LACE presented a solo exhibition by Alice Könitz that ran 16 November, 2002 through 18 January, 2003. An opening reception took place on Saturday 16 November 2002 from 6 – 8 pm. The artist spoke about her work during a joint artists’ presentation with Ruby Neri on 17 January, 2003 at 7 pm. This exhibition was organized by Irene Tsatsos.
Alice Könitz’s exhibition, entitled Beautiful Ornaments as Shadows, Crashed Down and a Video of Flickering Light in a 70’s Office Tower, could be seen even before entering the building. On the windows of the building’s front façade, Könitz installed a vinyl pattern across the viewable area of the glass, which provided privacy and protection from the general street traffic, and enticed and permitted curious passers-by to peek through the slivers of space between pattern elements.
The window installation provided a foreground for the rest of Könitz’s work in the exhibition, which consisted of a series of maquettes and a new sculpture. The sculpture was an amalgamation of her distinct memory of a wooden structure that she visited as a child in Germany, and a set of contemporary corporate office towers located in downtown Los Angeles. This show will also include a series of maquettes – small cardboard and mixed media models – which served as proposals for structures that could function as sculpture, as architecture, or both.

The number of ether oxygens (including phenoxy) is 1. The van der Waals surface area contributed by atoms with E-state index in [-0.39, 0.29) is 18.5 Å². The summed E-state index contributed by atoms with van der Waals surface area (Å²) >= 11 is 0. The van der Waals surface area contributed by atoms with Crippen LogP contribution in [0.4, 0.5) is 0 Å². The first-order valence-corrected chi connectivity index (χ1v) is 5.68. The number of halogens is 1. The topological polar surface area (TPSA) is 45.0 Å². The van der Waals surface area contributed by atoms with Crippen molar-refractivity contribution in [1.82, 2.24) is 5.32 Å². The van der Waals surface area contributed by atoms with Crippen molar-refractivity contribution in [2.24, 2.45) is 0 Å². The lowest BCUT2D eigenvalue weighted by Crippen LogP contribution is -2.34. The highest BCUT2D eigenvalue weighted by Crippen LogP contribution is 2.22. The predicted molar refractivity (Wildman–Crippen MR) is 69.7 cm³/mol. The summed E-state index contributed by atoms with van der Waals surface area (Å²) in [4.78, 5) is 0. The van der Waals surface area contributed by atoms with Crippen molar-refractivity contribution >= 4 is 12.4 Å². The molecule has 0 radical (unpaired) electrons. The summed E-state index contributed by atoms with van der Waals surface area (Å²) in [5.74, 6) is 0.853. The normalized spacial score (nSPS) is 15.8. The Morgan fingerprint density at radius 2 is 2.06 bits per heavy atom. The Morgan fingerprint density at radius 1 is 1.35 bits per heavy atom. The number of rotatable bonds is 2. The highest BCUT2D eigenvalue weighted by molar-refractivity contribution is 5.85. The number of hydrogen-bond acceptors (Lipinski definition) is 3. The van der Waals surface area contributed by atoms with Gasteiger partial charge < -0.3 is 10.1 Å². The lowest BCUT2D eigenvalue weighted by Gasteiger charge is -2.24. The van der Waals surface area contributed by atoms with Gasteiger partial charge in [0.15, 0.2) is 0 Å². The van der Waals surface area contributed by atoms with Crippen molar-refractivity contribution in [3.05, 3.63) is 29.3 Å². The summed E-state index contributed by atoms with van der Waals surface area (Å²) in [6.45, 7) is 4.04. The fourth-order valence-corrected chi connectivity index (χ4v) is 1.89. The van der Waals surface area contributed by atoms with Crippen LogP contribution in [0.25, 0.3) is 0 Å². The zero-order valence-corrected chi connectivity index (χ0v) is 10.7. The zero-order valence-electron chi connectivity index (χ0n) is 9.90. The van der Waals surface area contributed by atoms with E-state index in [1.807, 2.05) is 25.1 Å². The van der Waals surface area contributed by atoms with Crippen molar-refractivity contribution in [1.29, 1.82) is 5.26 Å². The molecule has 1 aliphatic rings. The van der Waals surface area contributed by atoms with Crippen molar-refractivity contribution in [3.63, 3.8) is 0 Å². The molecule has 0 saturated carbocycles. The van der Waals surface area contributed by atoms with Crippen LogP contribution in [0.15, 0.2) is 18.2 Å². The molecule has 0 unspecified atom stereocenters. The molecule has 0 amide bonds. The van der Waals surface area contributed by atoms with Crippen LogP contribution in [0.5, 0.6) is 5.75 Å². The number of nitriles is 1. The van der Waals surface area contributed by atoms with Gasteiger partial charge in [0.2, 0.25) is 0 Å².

Könitz’s constructions suggested an opening of the modernist aesthetic. Rather than tight, impenetrable forms, there were gaps that revealed sites of potential. There was a purposeful absence in Könitz’s forms that alluded to material breakdown. However, breakdown does not equal disintegration. The spaces were slippages, sites for reconstructing alternate realities and structures. Könitz imagined the viewer relating to her sculptures as pseudo-functional objects, alluding to possibilities in the everyday. Stoking the tension between title, material, structure, and imagined functionality, Könitz played with the viewer’s sense of hope and expectation.